Buy argumentative essay graffiti
Graffiti has always been a divisive issue for the public: some call it art and a subculture, others consider it to be the form of social protest, while still others are indifferent to the subject. The proponents of graffiti argue that it is an urban form of art that provides artists with anti-establishment platform for expressing their different to the mainstream ideology position and for bringing about social, political, or environmental change. Additionally, graffiti proponents believe in the harmless nature of this subculture which is also a supportive friendship network of people who aim at mastering their artistic skills.
The opponents of graffiti perceive all its pieces as illegal defacement of property. So, the opponents are against the legitimization of graffiti because perceive graffiti writers as vandals - individuals who damage other people’s property.
As an evidence, the opponents point to the research which found a three-year transition from nuisance graffiti offender to serious criminal offender (“I Don't Do It to Be Deviant” 49).
This paper, using the arguments from both sides, argues that it is important to differentiate between the forms of graffiti.
Spraying one’s car with paint is definitely an act of vandalism, while painting a silhouette of a child standing in front of the tank on the gates of the Westminster Abby in London, for example, can easily be considered a protest against war that the Western world supports and funds. Still, the issue of legitimization of graffiti remains an open question.
Most often, the opponents of graffiti insist graffiti writers bring serious deterioration to neighborhood and decrease the sense of security of inhabitants. Some of the opponents even call graffiti a “scourge of society” because it evokes the fears of antisocial acts and criminal activity among the vulnerable members. Another problem here is the cost of removing graffiti signs and sprayings from buildings and benches. There is a definite number of voters who insist on severe punishment measures for graffiti writers.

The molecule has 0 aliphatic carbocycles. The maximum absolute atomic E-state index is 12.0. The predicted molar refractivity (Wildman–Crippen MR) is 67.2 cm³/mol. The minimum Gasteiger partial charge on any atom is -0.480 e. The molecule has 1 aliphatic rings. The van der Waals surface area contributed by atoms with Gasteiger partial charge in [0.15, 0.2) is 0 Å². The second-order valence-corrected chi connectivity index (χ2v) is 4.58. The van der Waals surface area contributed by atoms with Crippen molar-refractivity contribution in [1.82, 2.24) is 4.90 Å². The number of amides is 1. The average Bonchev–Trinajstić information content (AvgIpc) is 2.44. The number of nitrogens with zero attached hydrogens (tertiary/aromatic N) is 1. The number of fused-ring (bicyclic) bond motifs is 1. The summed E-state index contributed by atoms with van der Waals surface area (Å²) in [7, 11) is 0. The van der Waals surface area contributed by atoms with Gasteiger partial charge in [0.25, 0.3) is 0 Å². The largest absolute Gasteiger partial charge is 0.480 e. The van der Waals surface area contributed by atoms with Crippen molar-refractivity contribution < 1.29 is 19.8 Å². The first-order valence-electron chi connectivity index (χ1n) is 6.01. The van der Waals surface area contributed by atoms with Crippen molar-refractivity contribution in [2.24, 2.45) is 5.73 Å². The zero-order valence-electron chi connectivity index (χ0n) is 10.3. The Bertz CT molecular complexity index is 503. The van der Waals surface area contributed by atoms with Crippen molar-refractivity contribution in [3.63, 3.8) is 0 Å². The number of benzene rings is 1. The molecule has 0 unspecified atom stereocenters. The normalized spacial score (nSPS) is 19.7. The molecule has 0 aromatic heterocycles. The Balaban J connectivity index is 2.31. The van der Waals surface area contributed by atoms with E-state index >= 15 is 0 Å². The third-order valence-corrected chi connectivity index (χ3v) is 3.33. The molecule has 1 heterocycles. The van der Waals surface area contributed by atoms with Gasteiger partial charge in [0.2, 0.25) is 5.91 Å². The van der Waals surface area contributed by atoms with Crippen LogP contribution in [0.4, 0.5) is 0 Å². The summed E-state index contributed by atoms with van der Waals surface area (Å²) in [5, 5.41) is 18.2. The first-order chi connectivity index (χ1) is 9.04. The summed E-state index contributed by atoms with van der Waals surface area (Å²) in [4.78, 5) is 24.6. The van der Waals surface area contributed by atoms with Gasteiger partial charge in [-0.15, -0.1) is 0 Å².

For instance, the supporters of such measures point to the experience of Australia where city property offenders can be seriously fined and imprisoned (for adolescents the punishment is moderated) (“I Don't Do It to Be Deviant” 50).
Vanderveenm and Eijk conducted a study and found out that negative value arguments are mostly related to aesthetics, morality and law (115). The opponents of graffiti associate these writings and drawings with back streets, offensiveness, damage, defacement, poverty, and anti-social acts. Judging from the aesthetic point of view, the opponents find graffiti to be ugly, senseless, and of amateurish nature.
Finally, negative moral judgments include acts related to vandalism, property destruction or damaging, and illicit behavior.
Those who support graffiti put forward the idea that graffiti is a subculture with diverse networks, which are created and promoted by graffiti artists as an alternate place where they live and create.
Graffiti subculture, the supporters explain further, condemns mainstream culture’s abuses of power and monetary greed (“I Don't Do It to Be Deviant” 51).
The proponents also insist on the ineffectiveness of punishment measures for graffiti artists stating that punishment will stigmatize offenders and even orientate them towards crime.
According to Vanderveenm and Eijk, people who express positive views about graffiti often state this art adds to the quality of life because of its aesthetic value (116).
As for the moral and legal side of the issue, the proponents argue there in nothing wrong if graffiti is placed in sites where it is allowed. In most cases, an economic judgment is omitted by graffiti supporters.